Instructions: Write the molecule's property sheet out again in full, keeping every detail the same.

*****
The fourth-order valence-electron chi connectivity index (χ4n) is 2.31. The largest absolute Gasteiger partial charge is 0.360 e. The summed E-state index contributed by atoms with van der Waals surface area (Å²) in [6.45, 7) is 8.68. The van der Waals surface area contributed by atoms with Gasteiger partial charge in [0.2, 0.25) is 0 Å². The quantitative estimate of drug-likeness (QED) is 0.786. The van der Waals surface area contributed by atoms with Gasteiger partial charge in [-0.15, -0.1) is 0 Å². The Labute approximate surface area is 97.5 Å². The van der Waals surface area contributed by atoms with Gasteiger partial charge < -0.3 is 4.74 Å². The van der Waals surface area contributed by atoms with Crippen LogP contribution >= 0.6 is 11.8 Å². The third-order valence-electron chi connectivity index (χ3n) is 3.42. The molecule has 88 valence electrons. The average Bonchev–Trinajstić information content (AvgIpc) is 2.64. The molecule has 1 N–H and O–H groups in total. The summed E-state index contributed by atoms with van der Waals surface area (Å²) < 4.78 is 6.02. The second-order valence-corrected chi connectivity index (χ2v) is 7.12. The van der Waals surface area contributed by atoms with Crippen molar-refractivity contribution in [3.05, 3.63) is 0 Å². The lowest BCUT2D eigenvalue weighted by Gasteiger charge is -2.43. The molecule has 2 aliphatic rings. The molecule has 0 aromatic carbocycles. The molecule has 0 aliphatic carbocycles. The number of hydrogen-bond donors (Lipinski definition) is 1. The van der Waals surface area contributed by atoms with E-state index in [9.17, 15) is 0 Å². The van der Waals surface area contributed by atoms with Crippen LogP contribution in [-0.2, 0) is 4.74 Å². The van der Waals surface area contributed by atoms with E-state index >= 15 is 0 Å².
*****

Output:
The fourth-order valence-electron chi connectivity index (χ4n) is 2.31. The largest absolute Gasteiger partial charge is 0.360 e. The summed E-state index contributed by atoms with van der Waals surface area (Å²) in [6.45, 7) is 8.68. The van der Waals surface area contributed by atoms with Gasteiger partial charge in [0.2, 0.25) is 0 Å². The quantitative estimate of drug-likeness (QED) is 0.786. The van der Waals surface area contributed by atoms with Gasteiger partial charge in [-0.15, -0.1) is 0 Å². The Labute approximate surface area is 97.5 Å². The van der Waals surface area contributed by atoms with Gasteiger partial charge < -0.3 is 4.74 Å². The van der Waals surface area contributed by atoms with Crippen LogP contribution >= 0.6 is 11.8 Å². The third-order valence-electron chi connectivity index (χ3n) is 3.42. The molecule has 88 valence electrons. The average Bonchev–Trinajstić information content (AvgIpc) is 2.64. The molecule has 1 N–H and O–H groups in total. The summed E-state index contributed by atoms with van der Waals surface area (Å²) < 4.78 is 6.02. The second-order valence-corrected chi connectivity index (χ2v) is 7.12. The van der Waals surface area contributed by atoms with Crippen molar-refractivity contribution in [3.05, 3.63) is 0 Å². The lowest BCUT2D eigenvalue weighted by Gasteiger charge is -2.43. The molecule has 2 aliphatic rings. The molecule has 0 aromatic carbocycles. The molecule has 0 aliphatic carbocycles. The number of hydrogen-bond donors (Lipinski definition) is 1. The van der Waals surface area contributed by atoms with E-state index in [9.17, 15) is 0 Å². The van der Waals surface area contributed by atoms with Crippen LogP contribution in [-0.2, 0) is 4.74 Å². The van der Waals surface area contributed by atoms with E-state index >= 15 is 0 Å².